Hard Choices

Charlotte's city government wrestles with a financial crisis it never made
Greg Lacour
Charlotte City Council members examine possible service cuts during a budget workshop Wednesday.

Charlotte City Council members started wrestling in earnest today with its sudden budget crisis, which is not the city’s fault and which city officials learned about only a month ago. The city has two months—until June 8, when the council plans to vote on the 2015-16 budget—to figure out how to close a $21.7 million gap between planned expenses and expected revenue.

I spoke one-on-one earlier with Randy Harrington, the city’s chief financial officer; and the council held a budget workshop this afternoon at the Government Center. As matters stand, city staffers aren’t even recommending solutions to council members, just floating possibilities.

Five points I took from both:

1. For now, everything’s an option. That includes increasing the city’s 46.87 cents-per-$100 property tax rate and cutting city employees. Both would be last resorts, Harrington told me, but city budget staffers can’t rule out either.

2. But the city really doesn’t want to raise taxes or lay people off. City Manager Ron Carlee showed council members a list of fee increases, spending cuts, and general fund transfers that would wipe out as much as half of the $21.7 million shortfall without personnel cuts or tax hikes. Carlee specifically told the council he wanted to avoid any “premature” discussion of either during today’s workshop.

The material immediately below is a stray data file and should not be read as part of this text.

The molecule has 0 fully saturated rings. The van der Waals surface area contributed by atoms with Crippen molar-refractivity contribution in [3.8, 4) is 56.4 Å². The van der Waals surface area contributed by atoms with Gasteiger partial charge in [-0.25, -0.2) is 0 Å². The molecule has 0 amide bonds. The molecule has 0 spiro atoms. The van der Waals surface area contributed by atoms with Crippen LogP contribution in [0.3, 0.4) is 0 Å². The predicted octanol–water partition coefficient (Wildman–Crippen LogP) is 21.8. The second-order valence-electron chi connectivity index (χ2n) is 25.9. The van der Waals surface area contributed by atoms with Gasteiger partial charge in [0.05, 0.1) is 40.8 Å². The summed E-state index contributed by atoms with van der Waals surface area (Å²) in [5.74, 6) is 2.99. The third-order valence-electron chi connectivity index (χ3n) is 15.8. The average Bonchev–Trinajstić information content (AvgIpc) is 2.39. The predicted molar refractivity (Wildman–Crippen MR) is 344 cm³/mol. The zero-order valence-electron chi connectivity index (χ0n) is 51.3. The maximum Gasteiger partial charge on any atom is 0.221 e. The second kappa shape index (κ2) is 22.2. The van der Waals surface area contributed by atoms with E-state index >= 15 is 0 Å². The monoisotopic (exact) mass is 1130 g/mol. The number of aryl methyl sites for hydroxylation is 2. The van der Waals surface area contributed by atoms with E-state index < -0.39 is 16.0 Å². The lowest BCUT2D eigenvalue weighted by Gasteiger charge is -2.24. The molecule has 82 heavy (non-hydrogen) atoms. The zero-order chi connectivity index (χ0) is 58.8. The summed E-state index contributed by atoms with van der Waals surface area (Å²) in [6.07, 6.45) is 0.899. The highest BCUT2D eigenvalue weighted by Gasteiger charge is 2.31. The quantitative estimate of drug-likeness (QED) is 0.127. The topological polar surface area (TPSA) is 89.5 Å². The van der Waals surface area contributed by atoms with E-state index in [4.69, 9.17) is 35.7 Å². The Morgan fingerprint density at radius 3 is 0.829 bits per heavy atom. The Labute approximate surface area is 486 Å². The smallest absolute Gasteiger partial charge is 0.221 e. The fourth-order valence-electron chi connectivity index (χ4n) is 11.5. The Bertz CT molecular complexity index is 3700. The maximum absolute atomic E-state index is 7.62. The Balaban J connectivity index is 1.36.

3. The crisis is forcing the city to re-examine how it works. This might not be a bad thing, as Carlee mentioned in a memo to city department heads. Example: A change that would pay for equipment through a different fund, which would save $2 million and represents a more efficient financing method. “We’re not going to see many one-time changes,” Carlee told the council today. Any changes would likely be technical and administrative, but they could add up to significant savings.

4. The city wants answers from the county. The first 20 minutes of the workshop were basically a City Council group therapy session, with members venting about one of the two major causes of the crisis: Mecklenburg County’s underestimating the value of property within its borders, resulting in a projected $9 million loss for the city this fiscal year.

Councilwoman LaWana Mayfield wondered aloud why the county isn’t facing a similar budget crisis. Councilman Ed Driggs said he wanted assurances that the county Tax Assessor’s Office, the source of the inflated figures, wouldn’t make that mistake again. Councilman and council Budget Committee Chairman Greg Phipps admitted, “There needs to be some post-mortem evaluation of the process.”

Those are good questions. The public deserves answers from the county, too.

5. The city needs answers from the state. City officials throughout North Carolina know how much they stand to lose from the General Assembly’s elimination last year of the Business Privilege License Tax (it’s $62 million statewide, $18.1 million in Charlotte). What’s not known are the effects of proposals to shift millions in sales tax revenue from cities to rural areas; and to exempt builders from property taxes before sale. City officials can’t even gauge how much money those bills would cost if they became law.

Carlee will present his budget recommendation to the City Council on May 4. We’ll assess the damage then. In the meantime, if you care deeply about something funded by city tax revenue, now’s the time to contact your council member.

Categories: Poking the Hornet’s Nest